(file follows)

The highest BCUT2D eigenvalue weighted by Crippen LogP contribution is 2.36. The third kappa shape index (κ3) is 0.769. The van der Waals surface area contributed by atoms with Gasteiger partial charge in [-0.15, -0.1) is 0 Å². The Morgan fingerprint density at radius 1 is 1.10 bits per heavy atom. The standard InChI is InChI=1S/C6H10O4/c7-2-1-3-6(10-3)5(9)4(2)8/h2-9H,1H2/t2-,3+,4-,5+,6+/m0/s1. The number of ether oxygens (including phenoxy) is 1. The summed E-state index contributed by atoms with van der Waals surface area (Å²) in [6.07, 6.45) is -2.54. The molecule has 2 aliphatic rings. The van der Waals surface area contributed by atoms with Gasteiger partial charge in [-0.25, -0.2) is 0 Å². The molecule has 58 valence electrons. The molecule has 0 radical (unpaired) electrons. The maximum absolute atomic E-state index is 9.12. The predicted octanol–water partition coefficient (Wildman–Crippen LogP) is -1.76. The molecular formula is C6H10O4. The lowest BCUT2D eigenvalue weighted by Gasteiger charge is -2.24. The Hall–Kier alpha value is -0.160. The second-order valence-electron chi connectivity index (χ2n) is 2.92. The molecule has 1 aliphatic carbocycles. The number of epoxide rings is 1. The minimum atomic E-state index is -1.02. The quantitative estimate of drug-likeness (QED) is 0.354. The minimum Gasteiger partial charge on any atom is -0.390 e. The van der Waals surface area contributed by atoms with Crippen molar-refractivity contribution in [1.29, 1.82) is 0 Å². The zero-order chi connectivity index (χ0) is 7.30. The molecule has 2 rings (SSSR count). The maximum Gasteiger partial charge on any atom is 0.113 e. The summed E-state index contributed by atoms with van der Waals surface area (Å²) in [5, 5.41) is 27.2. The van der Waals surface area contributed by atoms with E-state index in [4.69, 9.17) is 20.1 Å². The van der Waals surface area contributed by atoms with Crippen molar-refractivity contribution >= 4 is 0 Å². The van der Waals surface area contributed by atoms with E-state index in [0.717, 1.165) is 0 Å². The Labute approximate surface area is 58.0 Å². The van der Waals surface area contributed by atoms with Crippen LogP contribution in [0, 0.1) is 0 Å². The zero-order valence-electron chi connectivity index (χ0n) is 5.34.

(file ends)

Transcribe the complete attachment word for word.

The highest BCUT2D eigenvalue weighted by Crippen LogP contribution is 2.36. The third kappa shape index (κ3) is 0.769. The van der Waals surface area contributed by atoms with Gasteiger partial charge in [-0.15, -0.1) is 0 Å². The Morgan fingerprint density at radius 1 is 1.10 bits per heavy atom. The standard InChI is InChI=1S/C6H10O4/c7-2-1-3-6(10-3)5(9)4(2)8/h2-9H,1H2/t2-,3+,4-,5+,6+/m0/s1. The number of ether oxygens (including phenoxy) is 1. The summed E-state index contributed by atoms with van der Waals surface area (Å²) in [6.07, 6.45) is -2.54. The molecule has 2 aliphatic rings. The van der Waals surface area contributed by atoms with Gasteiger partial charge in [-0.25, -0.2) is 0 Å². The molecule has 58 valence electrons. The molecule has 0 radical (unpaired) electrons. The maximum absolute atomic E-state index is 9.12. The predicted octanol–water partition coefficient (Wildman–Crippen LogP) is -1.76. The molecular formula is C6H10O4. The lowest BCUT2D eigenvalue weighted by Gasteiger charge is -2.24. The Hall–Kier alpha value is -0.160. The second-order valence-electron chi connectivity index (χ2n) is 2.92. The molecule has 1 aliphatic carbocycles. The number of epoxide rings is 1. The minimum atomic E-state index is -1.02. The quantitative estimate of drug-likeness (QED) is 0.354. The minimum Gasteiger partial charge on any atom is -0.390 e. The van der Waals surface area contributed by atoms with Crippen molar-refractivity contribution in [1.29, 1.82) is 0 Å². The zero-order chi connectivity index (χ0) is 7.30. The molecule has 2 rings (SSSR count). The maximum Gasteiger partial charge on any atom is 0.113 e. The summed E-state index contributed by atoms with van der Waals surface area (Å²) in [5, 5.41) is 27.2. The van der Waals surface area contributed by atoms with E-state index in [4.69, 9.17) is 20.1 Å². The van der Waals surface area contributed by atoms with Crippen molar-refractivity contribution >= 4 is 0 Å². The van der Waals surface area contributed by atoms with E-state index in [0.717, 1.165) is 0 Å². The Labute approximate surface area is 58.0 Å². The van der Waals surface area contributed by atoms with Crippen LogP contribution in [0, 0.1) is 0 Å². The zero-order valence-electron chi connectivity index (χ0n) is 5.34.